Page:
Tánaiste insists it would have been 'improper' for her to have interfered during O'Higgins Commission

Frances Fitzgerald has given a statement to the Seanad amid continuing criticism from opposition parties

Tánaiste insists it would have been 'improper' for her to have interfered during O'Higgins Commission

Frances Fitzgerald and Leo Varadkar. Photo:Leah Farrell/RollingNews.ie

Updated 21.15

The Tánaiste says she has gotten fresh legal advice that shows her reaction to an email regarding Maurice McCabe was appropriate.

Frances Fitzgerald has given a statement to the Seanad this evening regarding her handling of the affair.

Opposition TDs and Senators have criticised her lack of action on foot of the email, which detailed a dispute between the Garda legal team and Sergeant McCabe during the O'Higgins Commission in May 2015.

A transcript of the email was publicly released yesterday evening.

Frances Fitzgerald has insisted she only became aware of the details of an alleged Garda strategy to discredit Sgt McCabe when they came into the public domain a year after the email.

The Tánaiste - who was Justice Minister when she received the email - this evening said that legal advice she received today shows she did the right thing at the time.

Speaking in the Seanad chamber, Minister Fitzgerald said: "The position to be adopted before the O'Higgins Commission of Investigation was for the Garda Commissioner and her own legal team to decide.

"In fact, it would have been inappropriate and improper for me to have interfered."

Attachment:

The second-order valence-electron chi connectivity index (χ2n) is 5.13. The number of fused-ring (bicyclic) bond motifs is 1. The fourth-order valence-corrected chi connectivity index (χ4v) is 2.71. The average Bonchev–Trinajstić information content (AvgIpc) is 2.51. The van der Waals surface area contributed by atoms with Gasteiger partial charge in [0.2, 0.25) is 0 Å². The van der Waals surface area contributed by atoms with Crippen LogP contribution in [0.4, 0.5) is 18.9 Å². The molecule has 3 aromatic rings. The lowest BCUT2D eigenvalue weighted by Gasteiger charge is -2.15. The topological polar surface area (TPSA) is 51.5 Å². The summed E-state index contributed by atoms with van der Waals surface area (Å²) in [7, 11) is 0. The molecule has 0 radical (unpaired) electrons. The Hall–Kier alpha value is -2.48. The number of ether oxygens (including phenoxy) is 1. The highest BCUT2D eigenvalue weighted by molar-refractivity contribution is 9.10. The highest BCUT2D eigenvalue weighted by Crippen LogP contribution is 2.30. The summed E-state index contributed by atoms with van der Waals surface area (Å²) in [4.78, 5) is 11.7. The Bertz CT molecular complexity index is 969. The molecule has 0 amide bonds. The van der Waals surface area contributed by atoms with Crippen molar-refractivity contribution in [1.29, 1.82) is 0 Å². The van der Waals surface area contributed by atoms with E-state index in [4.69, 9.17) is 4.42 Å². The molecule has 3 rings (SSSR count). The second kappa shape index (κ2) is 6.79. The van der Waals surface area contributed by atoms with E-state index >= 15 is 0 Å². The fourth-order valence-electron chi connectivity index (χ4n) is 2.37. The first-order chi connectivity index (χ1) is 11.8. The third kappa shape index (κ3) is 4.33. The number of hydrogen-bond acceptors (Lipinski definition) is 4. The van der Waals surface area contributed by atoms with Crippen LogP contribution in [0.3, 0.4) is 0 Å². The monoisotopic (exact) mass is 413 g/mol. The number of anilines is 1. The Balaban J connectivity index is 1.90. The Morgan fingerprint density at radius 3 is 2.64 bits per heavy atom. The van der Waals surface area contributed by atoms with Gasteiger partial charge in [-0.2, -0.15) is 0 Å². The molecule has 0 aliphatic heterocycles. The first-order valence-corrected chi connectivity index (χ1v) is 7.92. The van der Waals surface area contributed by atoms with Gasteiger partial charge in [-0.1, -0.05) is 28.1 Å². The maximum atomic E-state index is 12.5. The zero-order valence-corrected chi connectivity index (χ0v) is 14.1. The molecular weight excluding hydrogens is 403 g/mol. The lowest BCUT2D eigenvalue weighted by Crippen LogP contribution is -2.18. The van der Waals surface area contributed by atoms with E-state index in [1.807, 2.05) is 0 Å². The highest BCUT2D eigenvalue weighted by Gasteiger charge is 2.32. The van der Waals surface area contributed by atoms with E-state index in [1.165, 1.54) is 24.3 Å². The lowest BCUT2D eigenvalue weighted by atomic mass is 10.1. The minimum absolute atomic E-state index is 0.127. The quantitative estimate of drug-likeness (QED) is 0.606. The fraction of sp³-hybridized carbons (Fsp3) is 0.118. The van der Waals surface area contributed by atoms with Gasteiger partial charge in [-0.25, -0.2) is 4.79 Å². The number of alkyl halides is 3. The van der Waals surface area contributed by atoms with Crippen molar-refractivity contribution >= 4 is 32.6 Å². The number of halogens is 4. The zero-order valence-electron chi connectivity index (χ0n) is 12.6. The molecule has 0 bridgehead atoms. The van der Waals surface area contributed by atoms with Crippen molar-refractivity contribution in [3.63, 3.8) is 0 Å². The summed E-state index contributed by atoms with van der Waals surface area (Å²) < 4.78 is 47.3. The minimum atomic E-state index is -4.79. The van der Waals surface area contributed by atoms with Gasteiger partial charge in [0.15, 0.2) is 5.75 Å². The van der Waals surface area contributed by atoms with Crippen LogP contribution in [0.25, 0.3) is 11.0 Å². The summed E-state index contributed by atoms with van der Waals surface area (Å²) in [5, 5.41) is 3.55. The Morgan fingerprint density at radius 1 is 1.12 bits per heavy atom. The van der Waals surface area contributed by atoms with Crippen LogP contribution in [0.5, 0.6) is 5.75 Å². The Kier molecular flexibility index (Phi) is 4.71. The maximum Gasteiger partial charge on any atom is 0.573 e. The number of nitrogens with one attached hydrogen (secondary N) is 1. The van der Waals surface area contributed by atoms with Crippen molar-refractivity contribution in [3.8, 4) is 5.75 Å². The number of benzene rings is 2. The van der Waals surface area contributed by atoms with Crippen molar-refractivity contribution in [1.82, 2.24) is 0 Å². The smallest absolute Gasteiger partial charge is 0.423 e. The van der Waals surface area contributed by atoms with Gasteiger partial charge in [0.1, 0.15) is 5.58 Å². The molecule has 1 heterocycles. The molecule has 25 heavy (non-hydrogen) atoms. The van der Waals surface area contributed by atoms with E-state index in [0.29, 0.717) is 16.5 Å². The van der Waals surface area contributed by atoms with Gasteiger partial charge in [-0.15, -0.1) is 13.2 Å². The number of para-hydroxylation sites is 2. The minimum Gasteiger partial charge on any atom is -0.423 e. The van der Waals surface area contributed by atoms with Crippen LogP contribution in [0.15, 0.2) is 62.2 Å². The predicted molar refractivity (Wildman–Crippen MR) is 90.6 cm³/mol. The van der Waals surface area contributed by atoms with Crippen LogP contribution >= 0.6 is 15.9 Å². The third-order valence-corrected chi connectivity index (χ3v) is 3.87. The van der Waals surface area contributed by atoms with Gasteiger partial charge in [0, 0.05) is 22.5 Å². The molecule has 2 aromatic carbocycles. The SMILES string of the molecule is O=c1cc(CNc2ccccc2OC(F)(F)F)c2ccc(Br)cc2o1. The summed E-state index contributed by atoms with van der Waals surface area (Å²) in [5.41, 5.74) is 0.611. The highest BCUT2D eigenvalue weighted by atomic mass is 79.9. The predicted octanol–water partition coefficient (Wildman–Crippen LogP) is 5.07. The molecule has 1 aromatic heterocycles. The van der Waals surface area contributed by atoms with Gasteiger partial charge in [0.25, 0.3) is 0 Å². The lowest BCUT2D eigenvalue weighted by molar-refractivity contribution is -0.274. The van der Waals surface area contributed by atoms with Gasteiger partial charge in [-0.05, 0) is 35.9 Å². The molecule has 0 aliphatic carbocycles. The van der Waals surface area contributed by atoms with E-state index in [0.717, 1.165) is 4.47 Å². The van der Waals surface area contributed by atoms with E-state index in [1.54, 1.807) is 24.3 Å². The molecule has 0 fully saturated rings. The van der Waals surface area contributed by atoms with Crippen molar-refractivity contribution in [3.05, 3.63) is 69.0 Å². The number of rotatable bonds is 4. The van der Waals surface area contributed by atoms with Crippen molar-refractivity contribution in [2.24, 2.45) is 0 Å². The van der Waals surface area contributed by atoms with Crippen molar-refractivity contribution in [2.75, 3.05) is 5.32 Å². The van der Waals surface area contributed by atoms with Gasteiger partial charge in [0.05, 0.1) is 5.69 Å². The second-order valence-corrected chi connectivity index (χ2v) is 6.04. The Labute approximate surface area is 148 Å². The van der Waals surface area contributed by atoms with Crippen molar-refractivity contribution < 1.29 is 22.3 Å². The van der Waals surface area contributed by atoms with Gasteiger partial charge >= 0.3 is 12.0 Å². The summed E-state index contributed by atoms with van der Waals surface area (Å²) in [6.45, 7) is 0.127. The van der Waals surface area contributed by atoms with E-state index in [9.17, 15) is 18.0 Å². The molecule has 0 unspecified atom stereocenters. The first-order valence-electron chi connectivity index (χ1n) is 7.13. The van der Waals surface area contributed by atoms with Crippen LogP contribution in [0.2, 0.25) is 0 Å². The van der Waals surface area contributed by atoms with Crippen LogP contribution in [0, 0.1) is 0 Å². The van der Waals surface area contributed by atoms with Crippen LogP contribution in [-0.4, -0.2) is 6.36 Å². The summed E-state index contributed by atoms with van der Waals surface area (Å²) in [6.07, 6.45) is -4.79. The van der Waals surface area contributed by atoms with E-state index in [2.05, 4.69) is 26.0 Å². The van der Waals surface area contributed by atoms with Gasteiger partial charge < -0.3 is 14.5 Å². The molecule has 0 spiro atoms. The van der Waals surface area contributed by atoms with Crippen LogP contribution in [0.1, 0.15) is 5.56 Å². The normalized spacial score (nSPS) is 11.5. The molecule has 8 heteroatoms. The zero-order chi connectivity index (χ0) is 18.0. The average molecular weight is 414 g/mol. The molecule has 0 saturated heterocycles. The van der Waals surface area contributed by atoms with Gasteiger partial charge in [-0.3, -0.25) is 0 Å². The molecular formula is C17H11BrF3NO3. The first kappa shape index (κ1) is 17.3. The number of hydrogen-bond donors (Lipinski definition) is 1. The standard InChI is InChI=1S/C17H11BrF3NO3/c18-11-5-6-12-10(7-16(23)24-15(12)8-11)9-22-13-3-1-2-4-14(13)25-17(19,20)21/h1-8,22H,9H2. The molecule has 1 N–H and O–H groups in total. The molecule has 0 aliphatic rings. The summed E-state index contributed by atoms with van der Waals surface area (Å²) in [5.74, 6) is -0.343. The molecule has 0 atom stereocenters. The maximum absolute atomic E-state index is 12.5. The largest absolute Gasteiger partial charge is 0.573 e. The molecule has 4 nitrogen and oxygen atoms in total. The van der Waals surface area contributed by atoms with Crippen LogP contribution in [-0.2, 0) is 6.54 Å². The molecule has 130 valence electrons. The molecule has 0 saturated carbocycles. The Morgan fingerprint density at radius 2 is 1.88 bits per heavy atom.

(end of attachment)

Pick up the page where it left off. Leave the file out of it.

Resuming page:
She added: "I was always scrupulously careful about the lines I could not cross. I share the outrage that other members of this House expressed when I read about the alleged treatment of some whistleblowers - but as Minister of Justice and Equality, I always had to proceed on the principles of natural justice."

Earlier, Taoiseach Leo Varadkar said he is not satisfied with the information he has been given by the Department of Justice - and insisted he has confidence in the Tánaiste.

Fianna Fáil leader Micheál Martin questioned the Tánaiste's decision to do nothing, even though the e-mail said she had no function.

He told the Dáil: "What's at the heart of this is a terrible vista that an appalling set of actions were afoot to undermine this man's credibility and character.

"And it's simply not good enough, Taoiseach, to say that a minister in charge of a portfolio on the most explosive issue that has hit this Dáil in the last three years just merely stands by".

Sinn Féin says it will hold off on deciding whether to table a motion of no confidence in Frances Fitzgerald until after leaders’ questions tomorrow.

The party says it is still actively considering the motion - but wants to give the Tánaiste more time to answer questions it feels she has failed to answer so far.

Sinn Féin's deputy leader Mary Lou McDonald earlier said the controversy "calls into question [the Tánaiste's] fitness to remain in office".

Fianna Fáil is also holding its parliamentary party meeting this evening - but it is not clear if they’d be willing to withdraw support for the Government over the issue.

Labour, meanwhile, has said they will not support the Tánaiste if it comes to a confidence motion.

Reporting by: Juliette Gash, Stephen McNeice